I’m really having trouble with the whole idea of 2015 being a real thing. I was born in 1955, mid-twentieth century, came of age when we didn’t trust anyone over 30, and next July I will be twice that. Of course, I know now how ridiculous the idea was–there must have been someone over 30 we could trust, even in the age of Nixon–but I’ve now come to the idea that one should hesitate to trust anyone of any age. (Especially politicians, but that’s not a topic for this blog.) Anyway, here it is, almost 2015, and the last New Year’s Eve I remember clearly is the panic of 1999-2000, when everyone was all worried about our software breaking down (Y2K and all that). Me, I was busy panicking about Jay being in the hospital that evening–he got his appendix out on the last day of 1999. (The hospital did have backup generators.) (And everything was fine, in the end. Just scary at the time.)

After that digression (I can hear Holden Caulfield’s classmates yelling “digression!” but I’m ignoring them), back to the matter at hand here. I’ve spent weeks thinking about my goals for 2015. I had huge goals for 2014–and I met most of them. I took Rush and Dancer to CPE Nationals in Minnesota (and Rush won his height class in FullHouse and Jumpers), Dancer got her C-ATCH in August and Rush got his C-ATCH in October, I beat my previous best time at 5K, and I lost a few pounds (not as much as I would have liked, but better than gaining). Jay and I did a long bike tour–Astoria, OR to Crescent City, CA–self-supported down the Oregon Coast. Four days (of the nine) were my longest bike rides ever. The longest day was 56 miles. And the last half-mile was uphill. My first bike tour. Not his first (nor his longest). I got asked to write an article about agility for someone else. (And they want more.)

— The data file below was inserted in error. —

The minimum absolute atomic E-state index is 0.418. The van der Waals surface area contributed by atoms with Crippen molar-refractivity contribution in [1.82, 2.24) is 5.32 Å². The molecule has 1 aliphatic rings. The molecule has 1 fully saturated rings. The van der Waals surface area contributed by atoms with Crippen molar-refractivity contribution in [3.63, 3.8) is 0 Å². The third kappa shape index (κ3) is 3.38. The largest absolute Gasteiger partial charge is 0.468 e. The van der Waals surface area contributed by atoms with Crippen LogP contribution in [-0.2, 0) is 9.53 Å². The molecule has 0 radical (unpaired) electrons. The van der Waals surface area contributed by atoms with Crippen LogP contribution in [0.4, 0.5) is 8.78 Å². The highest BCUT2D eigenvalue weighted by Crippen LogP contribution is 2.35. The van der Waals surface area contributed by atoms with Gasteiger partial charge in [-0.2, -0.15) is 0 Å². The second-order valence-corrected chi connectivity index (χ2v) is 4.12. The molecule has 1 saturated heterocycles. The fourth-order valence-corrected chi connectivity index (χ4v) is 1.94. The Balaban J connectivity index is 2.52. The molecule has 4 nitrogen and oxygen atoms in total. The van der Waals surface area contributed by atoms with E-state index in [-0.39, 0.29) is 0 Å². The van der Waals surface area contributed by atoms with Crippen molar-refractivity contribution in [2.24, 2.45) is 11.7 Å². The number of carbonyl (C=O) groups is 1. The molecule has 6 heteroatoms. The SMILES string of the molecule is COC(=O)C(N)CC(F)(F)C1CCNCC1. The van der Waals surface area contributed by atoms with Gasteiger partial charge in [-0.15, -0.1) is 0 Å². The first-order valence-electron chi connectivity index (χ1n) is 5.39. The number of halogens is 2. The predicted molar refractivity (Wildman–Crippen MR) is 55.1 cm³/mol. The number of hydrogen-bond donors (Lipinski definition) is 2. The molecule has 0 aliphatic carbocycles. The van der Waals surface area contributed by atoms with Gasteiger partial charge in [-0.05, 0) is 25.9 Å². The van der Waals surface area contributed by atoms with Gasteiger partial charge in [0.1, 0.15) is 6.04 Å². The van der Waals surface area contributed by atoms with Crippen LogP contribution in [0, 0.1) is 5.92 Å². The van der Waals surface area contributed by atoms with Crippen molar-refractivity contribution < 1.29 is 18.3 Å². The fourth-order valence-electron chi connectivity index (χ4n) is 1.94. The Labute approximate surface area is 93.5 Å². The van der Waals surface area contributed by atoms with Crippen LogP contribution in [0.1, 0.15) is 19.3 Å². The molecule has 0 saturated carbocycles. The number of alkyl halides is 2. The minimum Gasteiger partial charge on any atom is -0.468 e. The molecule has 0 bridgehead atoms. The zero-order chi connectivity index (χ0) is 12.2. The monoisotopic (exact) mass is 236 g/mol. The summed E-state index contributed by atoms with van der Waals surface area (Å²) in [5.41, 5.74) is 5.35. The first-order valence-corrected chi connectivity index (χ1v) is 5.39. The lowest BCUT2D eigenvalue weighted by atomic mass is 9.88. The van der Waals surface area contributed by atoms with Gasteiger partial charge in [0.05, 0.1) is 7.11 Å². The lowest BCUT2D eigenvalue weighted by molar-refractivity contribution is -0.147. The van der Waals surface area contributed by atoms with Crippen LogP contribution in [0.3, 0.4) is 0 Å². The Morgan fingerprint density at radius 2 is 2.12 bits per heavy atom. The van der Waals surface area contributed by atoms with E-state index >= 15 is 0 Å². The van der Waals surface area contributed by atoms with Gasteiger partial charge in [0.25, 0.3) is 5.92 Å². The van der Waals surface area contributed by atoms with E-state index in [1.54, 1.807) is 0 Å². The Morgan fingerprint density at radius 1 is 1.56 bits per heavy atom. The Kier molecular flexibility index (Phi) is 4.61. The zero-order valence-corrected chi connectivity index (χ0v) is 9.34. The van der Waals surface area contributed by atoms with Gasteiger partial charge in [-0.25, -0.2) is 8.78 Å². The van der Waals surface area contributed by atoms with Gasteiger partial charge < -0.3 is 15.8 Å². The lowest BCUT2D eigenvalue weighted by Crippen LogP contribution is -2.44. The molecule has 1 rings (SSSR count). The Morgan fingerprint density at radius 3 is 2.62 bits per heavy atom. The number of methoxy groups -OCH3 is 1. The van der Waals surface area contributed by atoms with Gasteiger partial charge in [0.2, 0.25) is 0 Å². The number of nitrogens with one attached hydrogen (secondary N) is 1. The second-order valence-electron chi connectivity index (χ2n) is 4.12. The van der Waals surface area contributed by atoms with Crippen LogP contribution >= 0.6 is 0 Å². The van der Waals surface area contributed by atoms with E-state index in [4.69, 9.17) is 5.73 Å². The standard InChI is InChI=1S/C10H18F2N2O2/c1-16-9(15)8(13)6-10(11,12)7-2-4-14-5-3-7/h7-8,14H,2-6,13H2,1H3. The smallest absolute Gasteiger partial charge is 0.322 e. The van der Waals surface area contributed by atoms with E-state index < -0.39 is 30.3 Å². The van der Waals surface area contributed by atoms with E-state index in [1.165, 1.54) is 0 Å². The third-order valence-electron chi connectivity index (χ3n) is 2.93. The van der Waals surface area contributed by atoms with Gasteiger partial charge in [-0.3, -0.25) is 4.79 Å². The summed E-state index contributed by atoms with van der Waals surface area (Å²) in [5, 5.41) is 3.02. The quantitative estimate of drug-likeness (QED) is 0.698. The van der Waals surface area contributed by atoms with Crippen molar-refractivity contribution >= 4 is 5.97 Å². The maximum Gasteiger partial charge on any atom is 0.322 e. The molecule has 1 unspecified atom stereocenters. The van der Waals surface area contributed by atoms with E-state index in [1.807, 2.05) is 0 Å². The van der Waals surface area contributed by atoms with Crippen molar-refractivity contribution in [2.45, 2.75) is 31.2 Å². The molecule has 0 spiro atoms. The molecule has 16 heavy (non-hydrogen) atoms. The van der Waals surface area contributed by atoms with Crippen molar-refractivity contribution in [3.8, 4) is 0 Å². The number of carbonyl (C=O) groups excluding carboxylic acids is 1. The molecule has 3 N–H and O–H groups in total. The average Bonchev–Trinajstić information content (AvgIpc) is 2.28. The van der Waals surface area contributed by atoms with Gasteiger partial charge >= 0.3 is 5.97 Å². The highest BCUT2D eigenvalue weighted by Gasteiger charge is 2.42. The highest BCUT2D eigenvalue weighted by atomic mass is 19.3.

Much of what I want to accomplish in 2015 is a continuation of 2014. I want to lose another twenty or so (or maybe a bit more) pounds, so I can focus that mental energy on maintaining instead of losing. I don’t think I’ll ever hit a point of not having to watch what I eat–or not being hungry–but there’s a huge amount of energy going into tracking weight loss and food right now, and I’d like to reduce that outflow a little. (Maybe I should write about losing weight instead of dog agility; it’s occupying nearly as much of my brain these days.) I read some research recently about visualization that suggests it’s important to visualize both the positive outcomes and the possible obstacles in the path. I know my obstacles; I need to think about how to climb over them. (I could imagine that I’m Rush, surmounting my difficulties in the same spectacular way he goes over the a-frame. There’s an image–clambering over a pile of body fat as it melts away….)

So continuing my weight loss is one goal. Last year I had pretty much the same goal… and didn’t lose the twenty-five or thirty pounds I wanted to lose…. but I didn’t gain. Sigh.

Next continuation is the dog agility goals: first, I want to work toward Rush’s CPE C-ATE title. It’s a time-consuming title, requires a lot of trials, and I want to do slightly fewer CPE trials this year, so there’s really no way he’ll get the title in 2015, as it’s not numerically possible. Rush will need twenty Qs in each class (and then some extras that can be in any class)–it already looks like Jumpers will be our biggest challenge. Second, I’m not going to try for Nationals in any of the venues. 2016, maybe, depending on where things are. Third, Jumpers. Jumpers needs work in any venue. It’s terribly challenging for me to keep up with him without the built-in pauses created by the contact obstacles. Finally, fourth is ISC. For the first time, I have a dog who can compete in the ISC classes, so I want to give them a try; I’m signed up for ISC at the January PAC trial, so we’ll see how that goes… (Last year, one goal I did not end up pursuing was trying to take Rush to Rose City to run the ISC classes there. I’m really not ready to run ISC in public. Maybe next year.)